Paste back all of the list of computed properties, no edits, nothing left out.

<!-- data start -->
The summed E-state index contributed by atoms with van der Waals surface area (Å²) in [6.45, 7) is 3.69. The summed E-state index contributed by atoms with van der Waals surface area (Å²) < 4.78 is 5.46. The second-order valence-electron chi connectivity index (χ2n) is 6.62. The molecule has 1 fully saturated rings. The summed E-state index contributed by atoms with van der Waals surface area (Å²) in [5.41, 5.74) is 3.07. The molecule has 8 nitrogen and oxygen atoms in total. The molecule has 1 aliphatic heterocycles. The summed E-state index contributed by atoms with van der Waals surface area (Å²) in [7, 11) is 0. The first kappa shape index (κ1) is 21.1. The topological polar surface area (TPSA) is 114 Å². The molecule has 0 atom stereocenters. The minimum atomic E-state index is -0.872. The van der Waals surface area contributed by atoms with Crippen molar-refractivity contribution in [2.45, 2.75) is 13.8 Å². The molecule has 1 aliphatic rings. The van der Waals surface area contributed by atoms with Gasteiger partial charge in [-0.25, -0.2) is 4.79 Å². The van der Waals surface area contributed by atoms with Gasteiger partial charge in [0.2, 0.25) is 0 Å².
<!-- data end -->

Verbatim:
The summed E-state index contributed by atoms with van der Waals surface area (Å²) in [6.45, 7) is 3.69. The summed E-state index contributed by atoms with van der Waals surface area (Å²) < 4.78 is 5.46. The second-order valence-electron chi connectivity index (χ2n) is 6.62. The molecule has 1 fully saturated rings. The summed E-state index contributed by atoms with van der Waals surface area (Å²) in [5.41, 5.74) is 3.07. The molecule has 8 nitrogen and oxygen atoms in total. The molecule has 1 aliphatic heterocycles. The summed E-state index contributed by atoms with van der Waals surface area (Å²) in [7, 11) is 0. The first kappa shape index (κ1) is 21.1. The topological polar surface area (TPSA) is 114 Å². The molecule has 0 atom stereocenters. The minimum atomic E-state index is -0.872. The van der Waals surface area contributed by atoms with Crippen molar-refractivity contribution in [2.45, 2.75) is 13.8 Å². The molecule has 1 aliphatic rings. The van der Waals surface area contributed by atoms with Gasteiger partial charge in [-0.25, -0.2) is 4.79 Å². The van der Waals surface area contributed by atoms with Gasteiger partial charge in [0.2, 0.25) is 0 Å².